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Audrey Gérard has received £ 1.5 million in funding from CRUK for a new research project to unravel the coevolving cancer and immune landscape.

Audrey Gérard

The immune system plays a vital role in defending the body against harmful substances, and to fight disease-causing changes in the body such as cancer cells. But cancer cells can adapt to their environment to survive and 'escape' the immune system by mutating and thereby avoiding recognition from immune cells. In response, the immune system adapts, creating a dynamic process whereby the immune system not only protects against cancer but also shapes emerging tumours.

Audrey Gérard, Associate Professor at the Kennedy Institute, University of Oxford explained: 'Cancer and immune landscapes coevolve, giving rise to a series of adaptations. While most studies to date have focused on addressing one side of this equation at a time, they are missing the interconnectivity of this process. We propose to view tumour escape and immune landscapes as a coordinated system, to help identify new targetable pathways for treatment. We are grateful to CRUK for funding this important research which will open up potential new opportunities to fight this disease.'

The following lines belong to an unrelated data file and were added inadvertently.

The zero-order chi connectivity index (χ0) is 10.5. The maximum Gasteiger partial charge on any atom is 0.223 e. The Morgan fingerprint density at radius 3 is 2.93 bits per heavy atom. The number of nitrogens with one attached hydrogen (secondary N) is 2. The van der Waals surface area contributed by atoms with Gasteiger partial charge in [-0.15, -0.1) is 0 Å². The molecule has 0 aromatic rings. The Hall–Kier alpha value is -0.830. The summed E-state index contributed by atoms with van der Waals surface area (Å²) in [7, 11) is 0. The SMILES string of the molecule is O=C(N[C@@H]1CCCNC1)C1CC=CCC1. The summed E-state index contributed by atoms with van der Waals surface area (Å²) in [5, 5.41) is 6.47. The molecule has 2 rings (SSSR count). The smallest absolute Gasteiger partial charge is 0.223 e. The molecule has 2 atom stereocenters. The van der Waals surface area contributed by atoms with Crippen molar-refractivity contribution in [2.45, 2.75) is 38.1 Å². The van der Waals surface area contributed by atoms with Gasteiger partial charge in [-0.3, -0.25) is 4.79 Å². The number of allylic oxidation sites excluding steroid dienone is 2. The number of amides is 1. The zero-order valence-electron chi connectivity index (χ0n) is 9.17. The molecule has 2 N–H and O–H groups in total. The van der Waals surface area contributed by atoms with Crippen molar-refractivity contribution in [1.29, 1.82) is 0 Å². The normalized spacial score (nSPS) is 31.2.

IFNy is a protein crucial for anti-tumour immunity and, as such, tumours can escape the immune system by mutating genes downstream of IFNy. The researchers propose to mimic tumour escape by inhibiting the IFNy signalling pathway in tumours and observing the remodelling of the immune cells. They hope to demonstrate not only that immune cells sense the escape, but to what extent they adapt and respond, and whether it can be leveraged as a new candidate for immunotherapy.

Fiona Powrie, Director of the Kennedy Institute said: 'I am delighted that Audrey and her team have been awarded this funding from CRUK and it is a clear endorsement of her and her research vision. With Audrey's leadership and drive there is great potential for the findings to be significant on numerous levels and across multiple cancers.'

The study, over 6 years, will be broken down into three stages using state-of-the-art sequencing and microscopy technologies at the Kennedy Institute. The first will be to explore the cellular basis of immune cell adaptation during IFNy-dependent escape. This stage will look closely at CD8 T-cells, a type of white blood cell responsible for recognising and destroying cancer cells, which have been shown to exhibit increased interest in tumour antigens in response to escape.

The second phase will explore the spatial relationship between tumour and immune landscapes to understand how localisation impacts the efficiency of the immune response towards tumour escape. Tumours often create immunosuppressive niches to limit anti-tumour responses, which might be disrupted during IFNy-dependent escape. Finally, the third stage will assess the human relevance of the findings. The consequences of mutations in the IFNy signalling pathway for response to immunotherapy has been debated. This work will help us understand how the emergence of those mutations remodels the immune response and thereby affects the overall treatment efficiency.

Audrey commented: 'Our goal is to explore strategies to tip the balance in favour of the immune system by leveraging the pathway within the cancer and immune interface, and offer better-personalised treatment in future.'

This research programme is funded by a CRUK Discovery Programme Foundation Award.